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Frequently Asked Questions

How do I sync my notebook and all of its data and models to S3 as a package?

p = quilt3.Package()
p.set_dir(".", ".")
p.push("USR/PKG", message="MSG", registry="s3://BUCKET")
Use a .quiltignore file for more control over which files set_dir() includes.

How does Quilt versioning relate to S3 object versioning?

Quilt packages are one level of abstraction above S3 object versions. Object versions track mutations to a single file, whereas a quilt package references a collection files and assigns this collection a unique version.
It is strongly recommended that you enable object versioning on the S3 buckets that you push Quilt packages to. Object versioning ensures that mutations to every object are tracked, and provides some protection against deletion.

Where are the Quilt 2 packages?

Visit legacy.quiltdata.com and use quilt on PyPI.

Does quilt3 collect anonymous usage statistics?

Yes, to find bugs and prioritize features.
You can disable anonymous usage collection with an environment variable:
export QUILT_DISABLE_USAGE_METRICS=true
Or call quilt3.disable_telemetry() to persistently disable anonymous usage statistics.

Can I turn off TQDM progress bars for log files?

Yes:
export QUILT_MINIMIZE_STDOUT=true

Which version of Quilt are you on?

Python client

quilt3 --version

CloudFormation application

  1. 1.
    Go to CloudFormation > Stacks > YourQuiltStack > Outputs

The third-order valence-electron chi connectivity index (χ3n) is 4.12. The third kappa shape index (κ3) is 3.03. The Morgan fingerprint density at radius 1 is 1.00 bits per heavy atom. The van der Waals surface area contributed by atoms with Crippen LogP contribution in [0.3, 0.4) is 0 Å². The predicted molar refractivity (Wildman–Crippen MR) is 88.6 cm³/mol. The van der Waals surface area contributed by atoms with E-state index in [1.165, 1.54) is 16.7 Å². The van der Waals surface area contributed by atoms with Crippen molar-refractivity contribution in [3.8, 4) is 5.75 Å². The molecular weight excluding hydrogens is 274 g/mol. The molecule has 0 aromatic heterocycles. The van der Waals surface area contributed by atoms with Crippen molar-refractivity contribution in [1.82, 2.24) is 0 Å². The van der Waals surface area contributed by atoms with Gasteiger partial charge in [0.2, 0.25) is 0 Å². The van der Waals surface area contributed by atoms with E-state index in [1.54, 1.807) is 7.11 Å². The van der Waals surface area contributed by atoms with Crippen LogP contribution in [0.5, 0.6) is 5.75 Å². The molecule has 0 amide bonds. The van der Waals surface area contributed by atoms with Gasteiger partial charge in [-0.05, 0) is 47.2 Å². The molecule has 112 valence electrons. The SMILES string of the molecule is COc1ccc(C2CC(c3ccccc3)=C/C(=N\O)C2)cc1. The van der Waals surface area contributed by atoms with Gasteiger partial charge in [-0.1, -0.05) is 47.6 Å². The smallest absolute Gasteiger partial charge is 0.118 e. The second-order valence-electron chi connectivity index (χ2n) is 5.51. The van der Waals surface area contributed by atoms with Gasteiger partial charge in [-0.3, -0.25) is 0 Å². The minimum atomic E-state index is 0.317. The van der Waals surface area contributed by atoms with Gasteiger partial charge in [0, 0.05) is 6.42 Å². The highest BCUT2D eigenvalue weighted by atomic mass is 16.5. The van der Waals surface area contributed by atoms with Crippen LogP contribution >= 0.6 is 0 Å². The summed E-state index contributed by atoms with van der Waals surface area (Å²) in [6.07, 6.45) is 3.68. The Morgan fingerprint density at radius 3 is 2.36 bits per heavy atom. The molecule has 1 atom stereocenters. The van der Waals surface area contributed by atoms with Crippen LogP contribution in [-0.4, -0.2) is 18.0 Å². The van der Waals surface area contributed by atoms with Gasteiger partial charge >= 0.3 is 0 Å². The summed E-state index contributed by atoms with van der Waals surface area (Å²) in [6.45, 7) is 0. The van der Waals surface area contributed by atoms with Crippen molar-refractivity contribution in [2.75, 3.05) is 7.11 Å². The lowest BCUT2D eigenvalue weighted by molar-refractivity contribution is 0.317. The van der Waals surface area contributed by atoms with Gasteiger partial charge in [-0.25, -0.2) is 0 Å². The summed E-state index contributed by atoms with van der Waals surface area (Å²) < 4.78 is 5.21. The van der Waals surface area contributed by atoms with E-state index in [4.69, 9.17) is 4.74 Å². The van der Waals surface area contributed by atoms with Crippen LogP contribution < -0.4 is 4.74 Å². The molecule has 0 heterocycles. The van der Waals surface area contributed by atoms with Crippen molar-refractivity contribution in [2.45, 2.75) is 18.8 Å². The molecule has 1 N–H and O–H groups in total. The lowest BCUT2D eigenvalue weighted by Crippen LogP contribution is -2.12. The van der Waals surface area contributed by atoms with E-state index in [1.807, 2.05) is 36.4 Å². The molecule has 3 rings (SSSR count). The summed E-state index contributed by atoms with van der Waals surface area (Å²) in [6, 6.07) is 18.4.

2. 2.
    Copy the row labeled TemplateBuildMetadata
  3. 3.
    "git_revision" is your template version

Hashing during push takes a long time. Can I speed it up?

Yes. Follow these steps:
  1. 1.
    Run your compute in the same region as your S3 bucket (as opposed to a local machine or foreign region)—I/O is much faster.
  2. 2.
    Use a larger instance with more vCPUs.
  3. 3.
    Increase QUILT_TRANSFER_MAX_CONCURRENCY above its default to match your available vCPUs.

Does Quilt work with R?

In the scientific computing community, the R Project is commonly used as an alternative, or companion, to Python. It is a language and environment for statistical computing and graphics, and is available as Free Software under the GNU General Public License.
Currently there are no plans to release a Quilt package for distribution through the CRAN package repository. However, you can still use Quilt with R, using either:
  1. 1.
    The Command Line Interface (CLI) API
  2. 2.

Using the Quilt CLI API with R

You can script the Quilt CLI directly from your shell environment and chain it with your R scripts to create a unified workflow:
quilt3 install my-package # download Quilt data package
[Run R commands or scripts] # modify the data in Quilt data package using R
quilt3 push --dir path/to/remote-registry my-package # upload Quilt data package to the remote registry

Using Quilt with Reticulate

The Reticulate package provides a set of tools for interoperability between Python and R by embedding a Python session within your R session.

How do I delete a data package and all of the objects in the data package?